How sick is too sick for school?

A cough, a sneeze, a drippy nose and a decision. Is my child too sick to go to school?  Most parents ponder this question several times each year.

"In some circumstances it is clear that a child should stay home, but often it is difficult to know when your child is too sick to go to school," says Prevea Pediatrician Joan Handeland, MD. "When in doubt, call your child's health care provider for advice."  

The common recommendation is that children who have a fever of 101˚F or higher should stay home. It may be appropriate for children who don't feel well enough to pay attention in class to stay home as well. Keeping sick children out of school can speed their recovery and help lessen the spread of germs to teachers and classmates.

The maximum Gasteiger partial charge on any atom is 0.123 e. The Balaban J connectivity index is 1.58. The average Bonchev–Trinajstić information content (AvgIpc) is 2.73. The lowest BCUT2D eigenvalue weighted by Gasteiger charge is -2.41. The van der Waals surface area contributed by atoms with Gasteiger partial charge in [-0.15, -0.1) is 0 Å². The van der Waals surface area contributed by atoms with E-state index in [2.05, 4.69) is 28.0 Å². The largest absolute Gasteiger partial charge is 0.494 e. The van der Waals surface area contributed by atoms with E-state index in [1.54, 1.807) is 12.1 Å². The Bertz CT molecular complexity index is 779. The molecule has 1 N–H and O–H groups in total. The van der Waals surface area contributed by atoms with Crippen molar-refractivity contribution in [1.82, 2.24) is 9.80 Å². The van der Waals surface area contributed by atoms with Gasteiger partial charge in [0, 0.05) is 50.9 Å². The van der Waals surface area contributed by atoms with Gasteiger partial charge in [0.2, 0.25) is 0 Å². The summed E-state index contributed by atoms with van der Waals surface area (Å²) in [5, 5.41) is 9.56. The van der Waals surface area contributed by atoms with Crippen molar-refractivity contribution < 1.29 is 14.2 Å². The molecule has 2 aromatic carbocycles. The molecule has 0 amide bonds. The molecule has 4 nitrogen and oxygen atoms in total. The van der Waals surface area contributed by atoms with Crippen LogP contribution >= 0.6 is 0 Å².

Parents also should consider if the child's illness is contagious—some are easily transmitted through coughing and sneezing. Children with other illnesses—such as pinkeye, strep throat, lice and chicken pox—also should stay home until their health care provider gives the approval to return to school.

Consider keeping your child home from school or daycare if he or she has:

  • A temperature of 101˚F or higher
  • Been vomiting in the past 12 hours
  • Had diarrhea in the past 12 hours
  • A new rash other than on the diaper area
  • Redness or draining from the eye
  • A communicable disease
  • Skin or mouth lesions